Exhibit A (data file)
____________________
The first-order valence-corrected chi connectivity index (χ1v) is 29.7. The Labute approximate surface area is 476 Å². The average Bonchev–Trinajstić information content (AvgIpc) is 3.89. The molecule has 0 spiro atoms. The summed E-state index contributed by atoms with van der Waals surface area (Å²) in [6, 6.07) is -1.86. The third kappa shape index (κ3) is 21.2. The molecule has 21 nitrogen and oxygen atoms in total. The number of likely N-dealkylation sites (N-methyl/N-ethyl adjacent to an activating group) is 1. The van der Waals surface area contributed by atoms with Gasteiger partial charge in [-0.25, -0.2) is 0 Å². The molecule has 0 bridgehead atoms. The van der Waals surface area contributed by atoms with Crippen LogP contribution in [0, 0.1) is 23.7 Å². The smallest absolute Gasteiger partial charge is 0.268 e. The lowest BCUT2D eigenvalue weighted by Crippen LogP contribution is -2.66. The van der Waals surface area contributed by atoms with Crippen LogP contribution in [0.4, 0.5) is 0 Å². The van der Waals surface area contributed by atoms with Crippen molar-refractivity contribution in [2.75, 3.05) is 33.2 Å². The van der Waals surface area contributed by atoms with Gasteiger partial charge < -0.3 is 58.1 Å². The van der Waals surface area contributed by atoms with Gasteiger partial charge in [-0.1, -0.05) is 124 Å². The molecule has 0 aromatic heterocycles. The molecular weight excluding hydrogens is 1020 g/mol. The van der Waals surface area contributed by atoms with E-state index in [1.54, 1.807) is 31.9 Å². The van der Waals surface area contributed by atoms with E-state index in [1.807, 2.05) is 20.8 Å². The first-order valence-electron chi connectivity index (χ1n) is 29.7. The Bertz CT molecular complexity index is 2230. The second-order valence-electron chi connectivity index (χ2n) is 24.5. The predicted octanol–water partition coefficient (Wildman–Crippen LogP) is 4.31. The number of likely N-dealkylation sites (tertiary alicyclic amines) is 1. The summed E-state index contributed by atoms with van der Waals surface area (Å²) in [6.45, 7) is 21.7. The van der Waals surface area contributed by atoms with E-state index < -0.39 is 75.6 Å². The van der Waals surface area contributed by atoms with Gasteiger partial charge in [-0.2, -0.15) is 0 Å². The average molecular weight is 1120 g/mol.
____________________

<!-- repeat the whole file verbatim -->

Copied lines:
The first-order valence-corrected chi connectivity index (χ1v) is 29.7. The Labute approximate surface area is 476 Å². The average Bonchev–Trinajstić information content (AvgIpc) is 3.89. The molecule has 0 spiro atoms. The summed E-state index contributed by atoms with van der Waals surface area (Å²) in [6, 6.07) is -1.86. The third kappa shape index (κ3) is 21.2. The molecule has 21 nitrogen and oxygen atoms in total. The number of likely N-dealkylation sites (N-methyl/N-ethyl adjacent to an activating group) is 1. The van der Waals surface area contributed by atoms with Gasteiger partial charge in [-0.25, -0.2) is 0 Å². The molecule has 0 bridgehead atoms. The van der Waals surface area contributed by atoms with Crippen LogP contribution in [0, 0.1) is 23.7 Å². The smallest absolute Gasteiger partial charge is 0.268 e. The lowest BCUT2D eigenvalue weighted by Crippen LogP contribution is -2.66. The van der Waals surface area contributed by atoms with Crippen LogP contribution in [0.4, 0.5) is 0 Å². The van der Waals surface area contributed by atoms with Crippen molar-refractivity contribution in [2.75, 3.05) is 33.2 Å². The van der Waals surface area contributed by atoms with Gasteiger partial charge < -0.3 is 58.1 Å². The van der Waals surface area contributed by atoms with Gasteiger partial charge in [-0.1, -0.05) is 124 Å². The molecule has 0 aromatic heterocycles. The molecular weight excluding hydrogens is 1020 g/mol. The van der Waals surface area contributed by atoms with E-state index in [1.54, 1.807) is 31.9 Å². The van der Waals surface area contributed by atoms with E-state index in [1.807, 2.05) is 20.8 Å². The first-order valence-electron chi connectivity index (χ1n) is 29.7. The Bertz CT molecular complexity index is 2230. The second-order valence-electron chi connectivity index (χ2n) is 24.5. The predicted octanol–water partition coefficient (Wildman–Crippen LogP) is 4.31. The number of likely N-dealkylation sites (tertiary alicyclic amines) is 1. The summed E-state index contributed by atoms with van der Waals surface area (Å²) in [6.45, 7) is 21.7. The van der Waals surface area contributed by atoms with E-state index < -0.39 is 75.6 Å². The van der Waals surface area contributed by atoms with Gasteiger partial charge in [-0.2, -0.15) is 0 Å². The average molecular weight is 1120 g/mol.